Graveside services for Noah Parker will be held at 10:30 a.m. Nov. 3 at Diamond Head Memorial Park, according to his widow, Ellen Parker.

Noah, a colleague from the Honolulu Advertiser days, died last July 3 at age 80,  possibly from complications due to his Merkel cell carcinoma diagnosis.

He was a product of Kalihi, attending Kalihi Waena Elementary School, Kalakaua Intermediate School, and Farrington High School.

Curiously, newspapering was part of life, from his early years. Unbeknown to many, Noah was a newspaper seller at 8 years old; he would hawk the Honolulu Advertiser on street corners, until he was 12.

In his late teens, he solicited subscriptions for circulation district managers on the Neighbor Islands and eventually became a part-time district manager for several years, until he earned a full-time position.

I met him when I was a reporter-columnist at the Advertiser, when circulation headquarters were still at the News Building at Kapiolani Boulevard and South Street.

He was a cordial, chatty sort, easy to befriend, and it was no surprise he served as district manager for more than 30 years. He eventually was promoted to the role of home delivery circulation for 10 more years, before he retired.

Because he resided in Hawaii Kai, where I also own a home, we had numerous off-hour conversations about the news biz, even following both our retirements.

One bonus for me — with an insider buddy in circulation who knew district managers even after his retirement — I was able to regularly receive a preview of the early-run entertainment section (remember those?) on Saturdays preceding the Sunday inclusion of The Advertiser.

Noah Parker discusses The Advertiser with kids during a school visit.

Frequently, Noah would ask about a local entertainer mentioned in my Show Biz column, and cordially provided extra copies to share with the subjects in the column. There wasn’t a performer he didn’t know.

Susan Lam Sinclair, who met Noah in 1986, was an Advertiser morning dispatcher, working a 3 to 7:30 a.m. shift for the circulation department, at the time he was district manager for Hawaii Kai. After her father died in January 1990, “Noah became my ‘office father’ or godfather, as some people called him,” said Lam Sinclair.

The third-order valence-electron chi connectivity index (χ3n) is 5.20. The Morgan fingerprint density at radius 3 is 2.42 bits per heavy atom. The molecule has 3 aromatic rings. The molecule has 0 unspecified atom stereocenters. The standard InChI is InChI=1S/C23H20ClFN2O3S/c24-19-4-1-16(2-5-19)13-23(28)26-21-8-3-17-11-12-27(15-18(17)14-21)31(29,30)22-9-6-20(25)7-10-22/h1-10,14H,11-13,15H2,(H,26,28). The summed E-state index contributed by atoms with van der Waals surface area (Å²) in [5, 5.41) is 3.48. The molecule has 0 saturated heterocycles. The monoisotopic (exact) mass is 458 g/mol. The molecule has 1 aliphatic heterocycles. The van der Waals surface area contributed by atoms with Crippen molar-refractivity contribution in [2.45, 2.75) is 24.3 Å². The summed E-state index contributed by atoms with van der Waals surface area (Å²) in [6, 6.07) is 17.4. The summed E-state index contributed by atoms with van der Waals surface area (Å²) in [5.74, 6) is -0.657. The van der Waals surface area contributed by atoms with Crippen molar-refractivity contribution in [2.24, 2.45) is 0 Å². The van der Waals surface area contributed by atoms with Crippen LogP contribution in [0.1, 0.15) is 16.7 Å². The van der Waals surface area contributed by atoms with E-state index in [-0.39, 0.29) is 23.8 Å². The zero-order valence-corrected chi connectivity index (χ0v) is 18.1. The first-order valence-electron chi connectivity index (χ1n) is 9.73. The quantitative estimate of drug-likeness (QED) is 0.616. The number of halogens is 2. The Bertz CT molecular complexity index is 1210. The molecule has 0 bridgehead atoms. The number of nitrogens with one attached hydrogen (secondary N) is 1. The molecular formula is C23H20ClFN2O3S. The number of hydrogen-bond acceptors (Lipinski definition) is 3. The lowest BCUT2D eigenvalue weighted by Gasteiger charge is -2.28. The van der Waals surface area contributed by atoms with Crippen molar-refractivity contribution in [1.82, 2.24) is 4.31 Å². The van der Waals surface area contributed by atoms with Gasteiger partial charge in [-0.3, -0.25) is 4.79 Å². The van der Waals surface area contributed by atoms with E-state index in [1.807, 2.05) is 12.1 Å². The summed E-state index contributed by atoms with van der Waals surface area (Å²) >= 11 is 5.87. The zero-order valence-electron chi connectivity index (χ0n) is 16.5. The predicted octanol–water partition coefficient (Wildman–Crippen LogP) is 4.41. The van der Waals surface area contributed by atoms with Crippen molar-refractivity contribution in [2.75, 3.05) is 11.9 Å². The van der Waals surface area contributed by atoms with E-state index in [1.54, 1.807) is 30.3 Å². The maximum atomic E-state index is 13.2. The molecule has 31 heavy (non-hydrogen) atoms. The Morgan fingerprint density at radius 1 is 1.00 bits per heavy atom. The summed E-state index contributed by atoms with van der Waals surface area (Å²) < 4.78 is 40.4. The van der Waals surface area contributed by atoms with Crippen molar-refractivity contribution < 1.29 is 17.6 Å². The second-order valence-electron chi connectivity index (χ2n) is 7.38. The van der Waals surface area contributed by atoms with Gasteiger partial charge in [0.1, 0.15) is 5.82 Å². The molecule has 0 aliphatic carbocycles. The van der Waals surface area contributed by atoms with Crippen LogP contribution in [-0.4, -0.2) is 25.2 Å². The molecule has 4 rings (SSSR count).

He recruited her to volunteer in his community  projects (“I was Icee Bear one year in the Christmas parade”).

When she relocated to the mainland to enter a training program with the Veterans Administration, he encouraged her to pursue her career goals and advised her, “reach for the sky as high as you can go.”

The friendship continued for 36 years with her annual Hawaii visits, for a meal or two, not knowing that  their April 10 get-together would be their last.

“He was my sounding  board, lent an ear when I need someone to listen and always had a shoulder for me to cry on.  He was a very giving man who often fed the homeless. Noah has touched many lives far and wide.  He will be missed sorely by myself and many others.”

“He was more than just a husband and father,” said wife Ellen. “His generosity towards his family and numerous community endeavors was truly never ending.”

She said Noah always recited this quote, “service to humanity is the best work of life.”. For 25 years, Noah organized the Hawaii Kai Christmas Parade along Lunalilo Home Road, and also started up the Hawaii Kai Mountain Ball League and had a hand in the short-lived Hawaii Kai fireworks display at Maunaloa Bay.